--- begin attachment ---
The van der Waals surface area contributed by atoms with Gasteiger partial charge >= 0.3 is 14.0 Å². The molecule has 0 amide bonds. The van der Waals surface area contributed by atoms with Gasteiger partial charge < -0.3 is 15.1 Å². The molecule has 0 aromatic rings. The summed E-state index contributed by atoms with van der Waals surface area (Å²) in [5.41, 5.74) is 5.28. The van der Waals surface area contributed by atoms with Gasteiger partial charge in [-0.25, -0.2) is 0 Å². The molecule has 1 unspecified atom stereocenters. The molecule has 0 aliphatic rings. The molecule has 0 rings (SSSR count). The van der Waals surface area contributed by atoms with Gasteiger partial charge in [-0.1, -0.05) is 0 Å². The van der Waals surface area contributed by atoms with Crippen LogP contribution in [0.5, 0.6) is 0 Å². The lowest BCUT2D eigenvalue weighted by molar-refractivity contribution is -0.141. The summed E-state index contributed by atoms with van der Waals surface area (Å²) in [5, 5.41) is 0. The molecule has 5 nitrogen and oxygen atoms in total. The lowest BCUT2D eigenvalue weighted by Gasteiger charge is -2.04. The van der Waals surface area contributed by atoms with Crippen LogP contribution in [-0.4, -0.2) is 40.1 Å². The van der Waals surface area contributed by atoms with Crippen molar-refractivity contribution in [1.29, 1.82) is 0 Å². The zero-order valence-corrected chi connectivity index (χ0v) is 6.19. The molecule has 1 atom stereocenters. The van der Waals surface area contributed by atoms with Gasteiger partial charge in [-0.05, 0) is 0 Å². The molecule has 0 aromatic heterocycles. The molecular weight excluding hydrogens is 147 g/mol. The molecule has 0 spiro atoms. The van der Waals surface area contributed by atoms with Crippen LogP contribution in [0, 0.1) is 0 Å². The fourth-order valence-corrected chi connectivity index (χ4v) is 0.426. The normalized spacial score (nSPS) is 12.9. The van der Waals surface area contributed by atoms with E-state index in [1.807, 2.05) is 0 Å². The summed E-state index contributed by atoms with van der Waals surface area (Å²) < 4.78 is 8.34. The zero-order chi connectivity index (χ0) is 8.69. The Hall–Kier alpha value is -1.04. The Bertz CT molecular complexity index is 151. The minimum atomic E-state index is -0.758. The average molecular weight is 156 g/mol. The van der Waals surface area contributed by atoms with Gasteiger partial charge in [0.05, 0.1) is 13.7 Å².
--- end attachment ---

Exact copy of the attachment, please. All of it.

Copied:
The van der Waals surface area contributed by atoms with Gasteiger partial charge >= 0.3 is 14.0 Å². The molecule has 0 amide bonds. The van der Waals surface area contributed by atoms with Gasteiger partial charge < -0.3 is 15.1 Å². The molecule has 0 aromatic rings. The summed E-state index contributed by atoms with van der Waals surface area (Å²) in [5.41, 5.74) is 5.28. The van der Waals surface area contributed by atoms with Gasteiger partial charge in [-0.25, -0.2) is 0 Å². The molecule has 1 unspecified atom stereocenters. The molecule has 0 aliphatic rings. The molecule has 0 rings (SSSR count). The van der Waals surface area contributed by atoms with Gasteiger partial charge in [-0.1, -0.05) is 0 Å². The van der Waals surface area contributed by atoms with Crippen LogP contribution in [0.5, 0.6) is 0 Å². The lowest BCUT2D eigenvalue weighted by molar-refractivity contribution is -0.141. The summed E-state index contributed by atoms with van der Waals surface area (Å²) in [5, 5.41) is 0. The molecule has 5 nitrogen and oxygen atoms in total. The lowest BCUT2D eigenvalue weighted by Gasteiger charge is -2.04. The van der Waals surface area contributed by atoms with Crippen LogP contribution in [-0.4, -0.2) is 40.1 Å². The van der Waals surface area contributed by atoms with Crippen molar-refractivity contribution in [1.29, 1.82) is 0 Å². The zero-order valence-corrected chi connectivity index (χ0v) is 6.19. The molecule has 1 atom stereocenters. The van der Waals surface area contributed by atoms with Gasteiger partial charge in [-0.05, 0) is 0 Å². The molecule has 0 aromatic heterocycles. The molecular weight excluding hydrogens is 147 g/mol. The molecule has 0 spiro atoms. The van der Waals surface area contributed by atoms with Crippen LogP contribution in [0, 0.1) is 0 Å². The fourth-order valence-corrected chi connectivity index (χ4v) is 0.426. The normalized spacial score (nSPS) is 12.9. The van der Waals surface area contributed by atoms with E-state index in [1.807, 2.05) is 0 Å². The summed E-state index contributed by atoms with van der Waals surface area (Å²) < 4.78 is 8.34. The zero-order chi connectivity index (χ0) is 8.69. The Hall–Kier alpha value is -1.04. The Bertz CT molecular complexity index is 151. The minimum atomic E-state index is -0.758. The average molecular weight is 156 g/mol. The van der Waals surface area contributed by atoms with Gasteiger partial charge in [0.05, 0.1) is 13.7 Å².